• Announcements

    • khawk

      Download the Game Design and Indie Game Marketing Freebook   07/19/17

      GameDev.net and CRC Press have teamed up to bring a free ebook of content curated from top titles published by CRC Press. The freebook, Practices of Game Design & Indie Game Marketing, includes chapters from The Art of Game Design: A Book of Lenses, A Practical Guide to Indie Game Marketing, and An Architectural Approach to Level Design. The GameDev.net FreeBook is relevant to game designers, developers, and those interested in learning more about the challenges in game development. We know game development can be a tough discipline and business, so we picked several chapters from CRC Press titles that we thought would be of interest to you, the GameDev.net audience, in your journey to design, develop, and market your next game. The free ebook is available through CRC Press by clicking here. The Curated Books The Art of Game Design: A Book of Lenses, Second Edition, by Jesse Schell Presents 100+ sets of questions, or different lenses, for viewing a game’s design, encompassing diverse fields such as psychology, architecture, music, film, software engineering, theme park design, mathematics, anthropology, and more. Written by one of the world's top game designers, this book describes the deepest and most fundamental principles of game design, demonstrating how tactics used in board, card, and athletic games also work in video games. It provides practical instruction on creating world-class games that will be played again and again. View it here. A Practical Guide to Indie Game Marketing, by Joel Dreskin Marketing is an essential but too frequently overlooked or minimized component of the release plan for indie games. A Practical Guide to Indie Game Marketing provides you with the tools needed to build visibility and sell your indie games. With special focus on those developers with small budgets and limited staff and resources, this book is packed with tangible recommendations and techniques that you can put to use immediately. As a seasoned professional of the indie game arena, author Joel Dreskin gives you insight into practical, real-world experiences of marketing numerous successful games and also provides stories of the failures. View it here. An Architectural Approach to Level Design This is one of the first books to integrate architectural and spatial design theory with the field of level design. The book presents architectural techniques and theories for level designers to use in their own work. It connects architecture and level design in different ways that address the practical elements of how designers construct space and the experiential elements of how and why humans interact with this space. Throughout the text, readers learn skills for spatial layout, evoking emotion through gamespaces, and creating better levels through architectural theory. View it here. Learn more and download the ebook by clicking here. Did you know? GameDev.net and CRC Press also recently teamed up to bring GDNet+ Members up to a 20% discount on all CRC Press books. Learn more about this and other benefits here.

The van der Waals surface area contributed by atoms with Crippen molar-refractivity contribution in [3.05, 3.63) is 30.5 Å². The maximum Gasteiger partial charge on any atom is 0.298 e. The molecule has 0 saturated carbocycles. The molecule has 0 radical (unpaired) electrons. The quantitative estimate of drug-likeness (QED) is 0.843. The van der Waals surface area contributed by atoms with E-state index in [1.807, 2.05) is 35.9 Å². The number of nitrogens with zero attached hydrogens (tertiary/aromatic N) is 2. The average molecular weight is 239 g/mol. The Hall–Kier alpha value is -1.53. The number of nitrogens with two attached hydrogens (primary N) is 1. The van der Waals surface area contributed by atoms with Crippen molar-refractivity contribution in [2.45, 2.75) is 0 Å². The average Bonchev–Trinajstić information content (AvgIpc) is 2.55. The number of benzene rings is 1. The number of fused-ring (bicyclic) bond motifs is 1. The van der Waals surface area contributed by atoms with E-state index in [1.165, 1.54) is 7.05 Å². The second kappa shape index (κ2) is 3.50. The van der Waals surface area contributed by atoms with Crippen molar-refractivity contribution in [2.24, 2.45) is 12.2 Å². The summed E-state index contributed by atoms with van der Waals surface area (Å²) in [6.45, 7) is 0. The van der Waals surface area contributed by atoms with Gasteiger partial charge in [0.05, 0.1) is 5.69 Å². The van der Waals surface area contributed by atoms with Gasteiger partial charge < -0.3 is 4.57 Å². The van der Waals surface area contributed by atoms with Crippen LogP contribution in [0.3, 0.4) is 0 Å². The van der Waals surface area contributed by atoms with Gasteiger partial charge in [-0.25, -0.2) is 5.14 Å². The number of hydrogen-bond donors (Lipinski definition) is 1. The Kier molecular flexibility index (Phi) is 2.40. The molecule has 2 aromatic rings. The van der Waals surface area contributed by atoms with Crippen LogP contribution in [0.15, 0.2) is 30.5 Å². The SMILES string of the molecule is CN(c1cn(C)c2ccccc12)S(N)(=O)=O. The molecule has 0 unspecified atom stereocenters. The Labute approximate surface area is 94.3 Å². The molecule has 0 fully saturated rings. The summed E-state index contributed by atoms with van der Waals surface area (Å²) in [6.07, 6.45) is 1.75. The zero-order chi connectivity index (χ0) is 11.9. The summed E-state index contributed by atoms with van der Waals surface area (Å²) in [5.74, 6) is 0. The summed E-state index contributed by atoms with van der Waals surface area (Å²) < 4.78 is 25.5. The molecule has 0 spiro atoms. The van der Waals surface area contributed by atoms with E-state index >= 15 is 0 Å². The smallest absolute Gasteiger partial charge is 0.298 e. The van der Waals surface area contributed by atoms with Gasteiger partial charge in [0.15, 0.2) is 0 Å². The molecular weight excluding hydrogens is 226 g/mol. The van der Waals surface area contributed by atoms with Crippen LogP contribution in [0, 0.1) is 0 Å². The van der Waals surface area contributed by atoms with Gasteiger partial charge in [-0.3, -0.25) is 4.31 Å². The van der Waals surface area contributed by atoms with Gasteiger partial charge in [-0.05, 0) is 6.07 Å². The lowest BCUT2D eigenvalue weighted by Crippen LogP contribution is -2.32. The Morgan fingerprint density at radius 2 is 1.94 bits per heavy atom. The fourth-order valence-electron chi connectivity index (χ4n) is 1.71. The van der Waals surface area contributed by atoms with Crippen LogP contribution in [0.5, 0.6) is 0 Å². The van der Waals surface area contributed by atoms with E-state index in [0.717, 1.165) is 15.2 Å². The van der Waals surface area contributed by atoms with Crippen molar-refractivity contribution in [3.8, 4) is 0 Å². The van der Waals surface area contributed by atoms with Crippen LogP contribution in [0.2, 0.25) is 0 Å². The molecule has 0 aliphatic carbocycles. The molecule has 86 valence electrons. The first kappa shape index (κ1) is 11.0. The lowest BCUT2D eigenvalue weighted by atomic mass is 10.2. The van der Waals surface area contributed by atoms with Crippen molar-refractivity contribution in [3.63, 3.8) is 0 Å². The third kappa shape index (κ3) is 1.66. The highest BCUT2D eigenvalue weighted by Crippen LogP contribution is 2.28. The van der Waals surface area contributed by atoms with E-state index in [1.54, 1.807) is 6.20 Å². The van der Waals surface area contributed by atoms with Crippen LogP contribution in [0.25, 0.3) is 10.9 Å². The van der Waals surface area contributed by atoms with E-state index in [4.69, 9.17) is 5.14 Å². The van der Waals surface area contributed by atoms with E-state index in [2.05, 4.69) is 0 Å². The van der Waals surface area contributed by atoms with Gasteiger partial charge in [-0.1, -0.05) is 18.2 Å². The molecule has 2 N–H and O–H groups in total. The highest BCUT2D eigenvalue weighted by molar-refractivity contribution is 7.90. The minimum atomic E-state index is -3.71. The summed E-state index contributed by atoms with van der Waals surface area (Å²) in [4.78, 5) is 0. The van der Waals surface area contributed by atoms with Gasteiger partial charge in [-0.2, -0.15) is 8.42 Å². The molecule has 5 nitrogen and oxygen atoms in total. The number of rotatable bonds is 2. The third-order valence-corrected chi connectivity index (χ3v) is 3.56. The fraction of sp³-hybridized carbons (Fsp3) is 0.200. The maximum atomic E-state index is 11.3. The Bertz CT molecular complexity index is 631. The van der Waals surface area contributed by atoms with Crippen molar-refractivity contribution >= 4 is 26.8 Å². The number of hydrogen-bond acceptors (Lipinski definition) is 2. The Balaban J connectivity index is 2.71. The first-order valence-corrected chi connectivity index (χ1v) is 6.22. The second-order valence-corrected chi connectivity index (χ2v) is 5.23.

• entries
  • comments
  • views

Screenshot Saturday 168

Sign in to follow this  
Followers 0


This week was a ton of performance optimizations and graphics upgrades.

Cascading shadow maps! Basically that means all the shadows are much sharper. It was surprisingly easy to implement and barely impacts performance.